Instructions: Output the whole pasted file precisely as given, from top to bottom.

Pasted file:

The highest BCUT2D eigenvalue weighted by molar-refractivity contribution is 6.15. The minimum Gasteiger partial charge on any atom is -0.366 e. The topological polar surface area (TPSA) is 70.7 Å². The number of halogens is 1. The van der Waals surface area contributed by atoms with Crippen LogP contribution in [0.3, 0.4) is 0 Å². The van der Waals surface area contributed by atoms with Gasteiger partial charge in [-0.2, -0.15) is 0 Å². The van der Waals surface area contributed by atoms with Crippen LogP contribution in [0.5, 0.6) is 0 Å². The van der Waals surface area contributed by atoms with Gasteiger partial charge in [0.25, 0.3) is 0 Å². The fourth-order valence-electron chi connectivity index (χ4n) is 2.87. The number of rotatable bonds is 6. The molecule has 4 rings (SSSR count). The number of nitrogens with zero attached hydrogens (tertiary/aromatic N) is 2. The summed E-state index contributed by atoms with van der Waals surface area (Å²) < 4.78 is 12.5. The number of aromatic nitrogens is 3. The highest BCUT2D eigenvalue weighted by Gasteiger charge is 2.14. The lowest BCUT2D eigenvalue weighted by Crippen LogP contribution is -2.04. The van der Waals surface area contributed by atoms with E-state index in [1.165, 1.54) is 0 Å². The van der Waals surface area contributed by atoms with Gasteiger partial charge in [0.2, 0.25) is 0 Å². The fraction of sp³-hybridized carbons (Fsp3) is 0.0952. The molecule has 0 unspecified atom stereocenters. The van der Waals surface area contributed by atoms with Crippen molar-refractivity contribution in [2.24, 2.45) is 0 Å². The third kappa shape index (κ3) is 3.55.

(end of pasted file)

The highest BCUT2D eigenvalue weighted by molar-refractivity contribution is 6.15. The minimum Gasteiger partial charge on any atom is -0.366 e. The topological polar surface area (TPSA) is 70.7 Å². The number of halogens is 1. The van der Waals surface area contributed by atoms with Crippen LogP contribution in [0.3, 0.4) is 0 Å². The van der Waals surface area contributed by atoms with Gasteiger partial charge in [-0.2, -0.15) is 0 Å². The van der Waals surface area contributed by atoms with Crippen LogP contribution in [0.5, 0.6) is 0 Å². The van der Waals surface area contributed by atoms with Gasteiger partial charge in [0.25, 0.3) is 0 Å². The fourth-order valence-electron chi connectivity index (χ4n) is 2.87. The number of rotatable bonds is 6. The molecule has 4 rings (SSSR count). The number of nitrogens with zero attached hydrogens (tertiary/aromatic N) is 2. The summed E-state index contributed by atoms with van der Waals surface area (Å²) < 4.78 is 12.5. The number of aromatic nitrogens is 3. The highest BCUT2D eigenvalue weighted by Gasteiger charge is 2.14. The lowest BCUT2D eigenvalue weighted by Crippen LogP contribution is -2.04. The van der Waals surface area contributed by atoms with E-state index in [1.165, 1.54) is 0 Å². The van der Waals surface area contributed by atoms with Gasteiger partial charge in [0.2, 0.25) is 0 Å². The fraction of sp³-hybridized carbons (Fsp3) is 0.0952. The molecule has 0 unspecified atom stereocenters. The van der Waals surface area contributed by atoms with Crippen molar-refractivity contribution in [2.24, 2.45) is 0 Å². The third kappa shape index (κ3) is 3.55.